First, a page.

When you are in college, you become an adult whether you like it or not. You don’t have your mom and dad to tell you to stop watching t.v. and start your math homework, nor do you have someone to tell you exactly what classes to take every semester so you can graduate. So you have to figure it out for yourself. One thing they also don’t tell you is how to get a job after college. Sure, they give you a little advice, but is that enough? How can you really be an adult if you don’t know how to succeed after college?
I am one of the fortunate ones to have a major that prepares me for the field I am entering, but many students do not. It might be hard to know what jobs are out there for someone who majors in history or in English. So, what you have to do if you are one of those students? My first piece of advice is to think about all of the skills you are learning as a result of your major. Are you good at working with people? Do you have a critical eye for situations? Are you organized? Can you write well? These are all skills that can help you in certain careers, and they are valuable ones at that. So, once you have thought about your abilities, think about the types of jobs you can get with those skills.
Next, talk to a counselor or someone in your department and ask them what kinds of jobs are available that are related to your major. Chances are they know some place who could use your skills. From that list, you can decide where your strengths will come in most handy.
When you are a freshman, it is best to try and find an internship related to what you want to do later (or what you think you want to do) so you can get some experience. Hit up the expertise of a family friend who works in the field you want to and see what advice they have, and if they know of any places you could intern. This would most likely be free, but it is completely worth it. I have had numerous internships and not been paid for the work I did, but it was still great experience.
When you are a sophomore, you can try looking online for an internship. You can try monster.com, craigslist.com or jobsearch.com, and at least post your resume for potential employers to look at. An internship in town that only requires a few hours a week will probably be ideal, as would a part-time summer internship. You can also talk to Kristi Mackay in the Career Center or Jessica Wade. They are always willing to help and have a full database of local internships.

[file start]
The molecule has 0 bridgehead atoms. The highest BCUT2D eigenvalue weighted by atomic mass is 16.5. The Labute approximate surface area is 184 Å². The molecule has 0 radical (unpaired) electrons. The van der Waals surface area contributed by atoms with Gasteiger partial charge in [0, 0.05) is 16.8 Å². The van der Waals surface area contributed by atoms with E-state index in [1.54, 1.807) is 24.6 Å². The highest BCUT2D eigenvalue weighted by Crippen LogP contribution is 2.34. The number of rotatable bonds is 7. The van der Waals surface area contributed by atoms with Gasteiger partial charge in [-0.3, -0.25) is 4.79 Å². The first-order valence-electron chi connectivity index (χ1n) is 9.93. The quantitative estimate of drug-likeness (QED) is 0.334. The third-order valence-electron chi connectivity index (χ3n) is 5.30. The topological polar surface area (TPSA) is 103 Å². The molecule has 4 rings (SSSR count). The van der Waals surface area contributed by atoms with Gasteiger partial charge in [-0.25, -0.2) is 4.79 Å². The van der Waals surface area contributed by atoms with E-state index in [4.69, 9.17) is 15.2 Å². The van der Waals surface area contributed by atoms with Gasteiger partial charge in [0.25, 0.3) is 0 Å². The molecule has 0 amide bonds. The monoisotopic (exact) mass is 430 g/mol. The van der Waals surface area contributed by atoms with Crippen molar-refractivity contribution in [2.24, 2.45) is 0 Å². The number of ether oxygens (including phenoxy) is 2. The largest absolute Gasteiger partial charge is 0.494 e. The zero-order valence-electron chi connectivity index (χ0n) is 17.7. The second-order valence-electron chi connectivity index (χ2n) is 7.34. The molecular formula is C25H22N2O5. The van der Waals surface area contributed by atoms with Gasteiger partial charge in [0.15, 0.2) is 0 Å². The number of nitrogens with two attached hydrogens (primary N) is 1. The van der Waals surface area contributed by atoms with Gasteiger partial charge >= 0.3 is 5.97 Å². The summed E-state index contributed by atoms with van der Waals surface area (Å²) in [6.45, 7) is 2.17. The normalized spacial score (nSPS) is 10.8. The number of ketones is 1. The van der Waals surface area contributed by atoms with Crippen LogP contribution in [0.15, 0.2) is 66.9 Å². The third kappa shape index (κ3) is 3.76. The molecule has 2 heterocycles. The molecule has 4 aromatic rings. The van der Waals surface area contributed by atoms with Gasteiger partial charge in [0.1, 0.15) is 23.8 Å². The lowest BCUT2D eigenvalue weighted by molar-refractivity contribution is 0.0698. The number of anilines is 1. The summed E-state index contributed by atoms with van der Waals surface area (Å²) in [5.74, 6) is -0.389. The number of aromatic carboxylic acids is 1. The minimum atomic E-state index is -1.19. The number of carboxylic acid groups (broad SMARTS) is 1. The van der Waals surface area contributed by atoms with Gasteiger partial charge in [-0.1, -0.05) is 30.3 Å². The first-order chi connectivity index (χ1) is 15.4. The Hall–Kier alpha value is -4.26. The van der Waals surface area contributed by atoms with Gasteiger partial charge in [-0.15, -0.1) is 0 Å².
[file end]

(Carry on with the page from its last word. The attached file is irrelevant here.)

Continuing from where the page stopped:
I have never tried this, but if you are not from Oregon and are having a hard time finding an internship in your hometown, try the local community college, college or university. Chances are there is a professor who can give you some advice. It never hurts to try.
When you are a junior, you should have a full-time internship. This is the ideal situation because you will have something to put on your resumes for when you graduate. You will also gain great recommendations from your supervisors, which are always helpful. If your internship is one where you get clips or examples, keep those. This is especially helpful in journalism internships, creative writing internships, photography internships and graphic designs internships, where clips are an essential part to the application.
When you are a senior, you should have one or two internships or at least a job shadow experience. Linfield offers a few opportunities, such as the Life After Linfield dinner, a job shadow day, and a career fair in Portland, to meet people who work in your field. They can provide valuable and long-lasting relationships you can use later in your career.
Overall, finding an internship can be stressful. But, remember that you are getting a well-rounded liberal arts education and that your skills are extremely marketable. Work hard and don’t let anyone tell you you won’t get a job after graduation. If you work hard enough, you’ll succeed!